Mentoring and mentorship have long been a part of career growth. From entry level jobs through executive roles, mentorship was something that either happened naturally or was built into a job. In many of my roles, a mentorship either happened through connecting with someone or happened through a mentoring program (which was a little more formal). However, now it seems to be harder for newer professionals and leaders to find mentors, yet mentorship is still expected. According to the Deloitte Consulting (2016), Millennials expect mentorship to be a part of their career path. Like others, there is an understanding that in order to succeed career-wise, mentoring should be part of the process. There are things to learn about a job and an organization (office politics; decision-making structures; who throws the best parties; etc.) that can’t be learned through a company handbook. Plus, it’s just more welcoming to have a built-in support person as you advance in your career.
Aside from the at work mentor, it’s even better to have a mentor outside one’s career. Having one outside of work is even better (in my opinion) because honest conversations can be had without judgement or worry that the person will expose your thoughts to others in the company/institution. By having a more unbiased opinion, the mentor can advise on best practices, who to talk to when a request needs to be made, and how to handle challenging moments. But what can one do if a mentor, either at work or outside of work can’t be found? For many new professionals, this is often the case. It happened to me as well, but there’s hope.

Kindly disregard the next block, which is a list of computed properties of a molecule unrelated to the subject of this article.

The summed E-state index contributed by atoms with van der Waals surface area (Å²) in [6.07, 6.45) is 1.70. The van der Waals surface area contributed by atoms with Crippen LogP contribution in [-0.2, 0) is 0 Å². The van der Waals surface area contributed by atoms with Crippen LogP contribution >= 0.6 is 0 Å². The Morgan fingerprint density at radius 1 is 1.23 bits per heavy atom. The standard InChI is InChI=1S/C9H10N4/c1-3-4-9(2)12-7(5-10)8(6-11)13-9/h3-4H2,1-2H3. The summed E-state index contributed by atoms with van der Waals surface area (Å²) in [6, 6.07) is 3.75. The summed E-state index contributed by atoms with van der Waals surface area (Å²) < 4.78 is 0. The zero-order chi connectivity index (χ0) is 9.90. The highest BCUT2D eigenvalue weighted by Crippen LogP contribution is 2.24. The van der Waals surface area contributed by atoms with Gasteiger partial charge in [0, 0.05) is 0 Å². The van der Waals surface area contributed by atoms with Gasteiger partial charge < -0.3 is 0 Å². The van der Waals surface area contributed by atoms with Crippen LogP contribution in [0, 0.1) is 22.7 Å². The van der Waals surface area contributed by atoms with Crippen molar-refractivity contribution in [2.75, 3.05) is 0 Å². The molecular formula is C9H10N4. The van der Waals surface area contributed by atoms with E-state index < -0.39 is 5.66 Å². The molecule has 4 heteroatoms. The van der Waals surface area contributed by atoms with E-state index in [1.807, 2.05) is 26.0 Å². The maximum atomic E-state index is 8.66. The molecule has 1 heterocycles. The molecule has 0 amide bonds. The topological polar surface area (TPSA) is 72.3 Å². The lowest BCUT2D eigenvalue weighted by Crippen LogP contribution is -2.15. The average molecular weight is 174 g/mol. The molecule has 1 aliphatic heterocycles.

Different Ways to get Mentored
- Books: There are books galore about so many topics: leadership, productivity, career planning, executive leadership, goal planning, emotional intelligence, etc. If face-to-face mentoring is not an option, then learning through books is your best bet.
- Videos and podcasts: Scroll YouTube or your favorite person’s website and you’re bound to find videos of their talks, workshops, or webinars. If they have a podcast, then that’s even better, as many of us are “on the go” and need audio only.
- Groups and Organizations: For those whoa re more social, clubs and professional organizations are a great way to gain the benefits of mentorship without actually being linked to one person. Instead, you get linked to a group of people and all of their connections.
As you advance in your career or consider advancing, look into ways to not only be mentored, but mentor others. Whether it’s once per month or a few times over the year, connecting with someone who can help you along the way (and you doing the same for someone else) can be helpful and, at times, comforting.
Keep leading and stay safe,